The measures considered in that consultation will include options to support motorists: in particular private car drivers on lower incomes, or those who may have to switch to a cleaner vehicle. Options considered could include retrofitting, exemptions and discounts from any restrictions or permit schemes for vans.

A targeted scrappage scheme will also be considered in this consultation focussing on certain groups of drivers who most need support (such as those on lower incomes or those living in the immediate vicinity of a CAZ) and providing an incentive to switch to a cleaner vehicle. It is not clear whether any scrappage scheme would be available to van ooperators. 

It said: "A number of issues remain with such mitigation options and in particular with scrappage schemes – analysis of previous schemes has shown poor value for the taxpayer and that they are open to a degree of fraud."

The courts had ordered the Department for Food, Environment and Rural Affairs (Defra) to produce a new air quality plan after judges agreed with environmental campaigners that previous plans were insufficient to meet EU pollution limits.

The Government had to publish its draft clean air strategy plans in May, with the final measures due by Monday (July 31).

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  • Peter - 27/07/2017 14:44

    The practicalities of charging your vehicle at home where you might not be able to park within 50 yards of your property or where you live in a high-rise block of flats is a major challenge. The infrastructure needed is beyond the capacity of most local authorities.

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  • Iain - 27/07/2017 18:07

    Is it just me or are our politicians away off on a tangent again? Air quality is a serious issue which has to be tackled and quicker than we are currently doing, however, dropping a bomb on already struggling businesses is surely not the way to proceed with such haste. Start by getting traffic moving smoothly, provide adequate parking where it is needed and abolish all but the most necessary bus lanes as they merely halve the available road infrastructure and lead to thousands of static and stop / start journeys compounded by speed bumps etc. which we already know at least doubles emissions The proposed tinkering to infrastructure and handing more taxation powers to councils outlined above is useless, whereas simple measures could be introduced tomorrow, at the stroke of a pen, which would get this situation under control rapidly and then, work in conjunction with all stakeholders to put a structured alternative in place. 100% electric vehicles simply will not work, partly because the battery technology is not there yet and the range of such vehicles is still far too low. Charging points also take too long, even rapid charge points take ten times longer than simply filling up at a petrol station and where oh where will we put all these charging points which will be needed to recharge thousands of vehicles perhaps twice or three times a day? Lets get real for once and have some joined up thinking as not everyone works for the civil service and can avail of flexi time and poor public transport. Can we please stop adding hurdles to our already under competitive workforce and get this country working again! Lastly, stop worrying abut the EU, we are leaving and with good reason, what emission controls do the EU impose on the big polluters like China, India, the Middle East, Russia etc. with whom we compete for business?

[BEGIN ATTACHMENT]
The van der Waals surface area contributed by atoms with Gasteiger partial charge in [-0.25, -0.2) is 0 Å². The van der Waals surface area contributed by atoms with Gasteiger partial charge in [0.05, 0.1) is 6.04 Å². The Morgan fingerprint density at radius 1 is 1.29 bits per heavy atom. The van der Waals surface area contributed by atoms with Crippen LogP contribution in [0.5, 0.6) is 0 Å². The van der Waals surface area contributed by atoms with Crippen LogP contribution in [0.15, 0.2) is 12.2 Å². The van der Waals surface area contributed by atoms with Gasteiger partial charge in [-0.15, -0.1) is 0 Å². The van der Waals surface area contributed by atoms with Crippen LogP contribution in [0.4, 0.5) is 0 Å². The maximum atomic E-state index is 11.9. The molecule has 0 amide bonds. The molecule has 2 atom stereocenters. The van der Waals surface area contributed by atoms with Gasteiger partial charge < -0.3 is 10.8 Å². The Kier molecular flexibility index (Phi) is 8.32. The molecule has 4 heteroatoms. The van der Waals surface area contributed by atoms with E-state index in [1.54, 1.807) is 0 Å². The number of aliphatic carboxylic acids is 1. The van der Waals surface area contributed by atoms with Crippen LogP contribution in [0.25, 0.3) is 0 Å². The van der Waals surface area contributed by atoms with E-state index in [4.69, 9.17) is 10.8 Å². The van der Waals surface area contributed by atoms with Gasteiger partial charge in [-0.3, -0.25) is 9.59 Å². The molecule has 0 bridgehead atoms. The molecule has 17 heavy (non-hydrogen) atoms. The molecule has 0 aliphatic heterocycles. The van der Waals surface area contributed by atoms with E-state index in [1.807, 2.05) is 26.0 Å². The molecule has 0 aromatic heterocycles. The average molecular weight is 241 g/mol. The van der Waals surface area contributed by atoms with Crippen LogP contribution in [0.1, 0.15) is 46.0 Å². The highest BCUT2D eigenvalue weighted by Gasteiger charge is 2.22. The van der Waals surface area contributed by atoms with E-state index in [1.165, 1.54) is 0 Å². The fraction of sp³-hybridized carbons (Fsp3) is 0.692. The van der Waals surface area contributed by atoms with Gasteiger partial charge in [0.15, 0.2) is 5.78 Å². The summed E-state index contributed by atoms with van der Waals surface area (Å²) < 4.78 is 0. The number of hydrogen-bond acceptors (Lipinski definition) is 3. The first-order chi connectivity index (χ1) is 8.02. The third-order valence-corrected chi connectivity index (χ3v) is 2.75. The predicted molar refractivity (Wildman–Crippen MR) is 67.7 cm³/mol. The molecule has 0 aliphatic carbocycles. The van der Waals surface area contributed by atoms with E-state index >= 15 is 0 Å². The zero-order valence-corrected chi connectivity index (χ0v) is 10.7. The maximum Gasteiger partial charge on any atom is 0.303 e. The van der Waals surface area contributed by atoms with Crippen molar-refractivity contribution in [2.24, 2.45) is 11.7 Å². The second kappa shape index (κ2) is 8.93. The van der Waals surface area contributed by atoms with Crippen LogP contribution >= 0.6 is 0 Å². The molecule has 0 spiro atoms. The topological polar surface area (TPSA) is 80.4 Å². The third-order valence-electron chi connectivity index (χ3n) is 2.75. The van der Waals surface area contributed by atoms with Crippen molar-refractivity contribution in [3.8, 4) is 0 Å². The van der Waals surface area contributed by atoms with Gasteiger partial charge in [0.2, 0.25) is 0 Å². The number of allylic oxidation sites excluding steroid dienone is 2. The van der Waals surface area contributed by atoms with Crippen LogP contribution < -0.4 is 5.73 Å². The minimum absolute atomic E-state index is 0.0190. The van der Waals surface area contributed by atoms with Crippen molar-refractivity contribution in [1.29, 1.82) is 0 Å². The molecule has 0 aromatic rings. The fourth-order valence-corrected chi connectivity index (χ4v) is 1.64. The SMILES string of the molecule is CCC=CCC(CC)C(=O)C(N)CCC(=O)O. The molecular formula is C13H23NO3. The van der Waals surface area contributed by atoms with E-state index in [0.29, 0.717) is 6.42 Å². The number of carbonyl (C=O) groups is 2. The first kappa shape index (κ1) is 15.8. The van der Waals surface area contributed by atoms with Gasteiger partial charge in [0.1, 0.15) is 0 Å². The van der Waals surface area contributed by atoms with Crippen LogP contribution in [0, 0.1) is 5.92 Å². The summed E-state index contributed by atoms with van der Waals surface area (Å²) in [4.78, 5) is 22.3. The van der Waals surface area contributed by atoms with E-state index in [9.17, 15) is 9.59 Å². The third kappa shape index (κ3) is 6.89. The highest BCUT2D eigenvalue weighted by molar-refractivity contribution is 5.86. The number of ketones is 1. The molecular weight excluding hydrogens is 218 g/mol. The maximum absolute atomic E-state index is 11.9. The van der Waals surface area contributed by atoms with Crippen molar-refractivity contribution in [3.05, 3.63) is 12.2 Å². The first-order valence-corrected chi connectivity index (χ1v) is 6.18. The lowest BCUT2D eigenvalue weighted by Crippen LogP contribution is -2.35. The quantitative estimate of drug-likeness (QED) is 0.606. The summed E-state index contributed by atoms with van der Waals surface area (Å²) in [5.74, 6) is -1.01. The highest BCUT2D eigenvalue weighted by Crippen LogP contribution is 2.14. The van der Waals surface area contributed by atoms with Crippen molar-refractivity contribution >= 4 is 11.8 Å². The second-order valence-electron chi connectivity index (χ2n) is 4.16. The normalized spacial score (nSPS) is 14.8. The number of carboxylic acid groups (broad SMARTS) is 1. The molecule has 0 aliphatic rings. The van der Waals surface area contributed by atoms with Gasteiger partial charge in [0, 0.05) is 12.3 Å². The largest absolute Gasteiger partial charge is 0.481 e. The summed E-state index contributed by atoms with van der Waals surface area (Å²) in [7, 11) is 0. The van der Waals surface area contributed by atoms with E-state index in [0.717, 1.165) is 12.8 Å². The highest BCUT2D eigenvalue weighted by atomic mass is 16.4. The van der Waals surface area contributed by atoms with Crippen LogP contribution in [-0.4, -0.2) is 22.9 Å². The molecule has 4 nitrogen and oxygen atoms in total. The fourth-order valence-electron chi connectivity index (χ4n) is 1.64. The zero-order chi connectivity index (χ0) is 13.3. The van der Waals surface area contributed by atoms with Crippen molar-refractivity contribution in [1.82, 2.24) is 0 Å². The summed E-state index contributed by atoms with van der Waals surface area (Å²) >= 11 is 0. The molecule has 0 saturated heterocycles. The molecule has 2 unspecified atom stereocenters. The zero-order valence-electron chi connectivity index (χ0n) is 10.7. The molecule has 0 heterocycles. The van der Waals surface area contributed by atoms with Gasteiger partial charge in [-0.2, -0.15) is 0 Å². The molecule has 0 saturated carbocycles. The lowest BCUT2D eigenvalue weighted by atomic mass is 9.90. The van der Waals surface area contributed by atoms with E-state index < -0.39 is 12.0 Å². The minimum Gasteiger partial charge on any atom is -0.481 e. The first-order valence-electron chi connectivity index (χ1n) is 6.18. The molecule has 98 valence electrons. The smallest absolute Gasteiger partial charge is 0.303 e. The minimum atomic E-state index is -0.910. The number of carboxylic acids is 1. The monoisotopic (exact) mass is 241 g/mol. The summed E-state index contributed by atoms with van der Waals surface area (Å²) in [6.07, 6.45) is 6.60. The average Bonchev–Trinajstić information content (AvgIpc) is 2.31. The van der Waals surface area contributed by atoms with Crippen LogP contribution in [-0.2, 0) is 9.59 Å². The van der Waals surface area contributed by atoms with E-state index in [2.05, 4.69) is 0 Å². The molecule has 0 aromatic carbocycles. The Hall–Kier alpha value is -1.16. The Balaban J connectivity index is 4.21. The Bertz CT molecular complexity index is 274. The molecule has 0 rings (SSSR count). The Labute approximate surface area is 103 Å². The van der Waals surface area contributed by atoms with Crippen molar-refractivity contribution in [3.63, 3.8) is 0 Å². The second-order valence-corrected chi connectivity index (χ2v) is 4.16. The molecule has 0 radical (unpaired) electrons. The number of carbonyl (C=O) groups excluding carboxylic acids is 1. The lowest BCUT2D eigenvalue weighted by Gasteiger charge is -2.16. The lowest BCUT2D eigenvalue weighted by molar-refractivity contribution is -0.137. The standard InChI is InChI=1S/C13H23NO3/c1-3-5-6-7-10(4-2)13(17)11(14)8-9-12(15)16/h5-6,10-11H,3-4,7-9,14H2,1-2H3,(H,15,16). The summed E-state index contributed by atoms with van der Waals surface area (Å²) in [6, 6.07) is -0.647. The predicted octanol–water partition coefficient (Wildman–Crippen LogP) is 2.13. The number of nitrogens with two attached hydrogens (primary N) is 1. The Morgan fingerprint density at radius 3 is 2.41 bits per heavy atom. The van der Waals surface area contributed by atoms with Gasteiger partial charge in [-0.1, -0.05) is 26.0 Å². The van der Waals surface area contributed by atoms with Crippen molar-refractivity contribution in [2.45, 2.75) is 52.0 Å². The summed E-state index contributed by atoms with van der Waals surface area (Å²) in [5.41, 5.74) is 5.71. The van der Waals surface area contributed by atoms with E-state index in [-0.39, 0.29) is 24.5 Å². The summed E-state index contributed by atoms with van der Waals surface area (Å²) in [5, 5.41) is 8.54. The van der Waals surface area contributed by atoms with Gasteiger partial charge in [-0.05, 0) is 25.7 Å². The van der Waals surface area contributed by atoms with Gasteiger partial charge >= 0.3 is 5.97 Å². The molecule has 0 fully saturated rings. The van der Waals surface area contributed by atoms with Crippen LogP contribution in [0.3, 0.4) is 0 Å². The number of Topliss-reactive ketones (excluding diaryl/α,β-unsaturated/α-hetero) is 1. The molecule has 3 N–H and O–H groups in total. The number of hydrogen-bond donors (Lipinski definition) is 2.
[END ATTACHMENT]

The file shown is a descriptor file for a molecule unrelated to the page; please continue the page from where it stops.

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    • Sid - 01/06/2018 00:15

      Why not ban all flights does nobody care about pollution caused by planes and thats mainly for pleasure can anyone answer that

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  • ALASDAIR - 23/01/2020 23:09

    The issue of how we source the vast quantities of chemicals for these batteries has not been a topic of discussion, land and sea mines causing environmental issues releasing toxins into the environment, then the process to create a batteries these, lifespan and efficiency reduces dramatically, down to 75% after 3years which rapidly reduces as it ages,..then if they can recycle a toxic cell and where will the defunct cell go more than likely in to landfill maybe some massive storage area to give them time to come up with a plan or give it to a lesser human to reprocess thus exposes to a non healthy environment....this business model has not been properly thought through.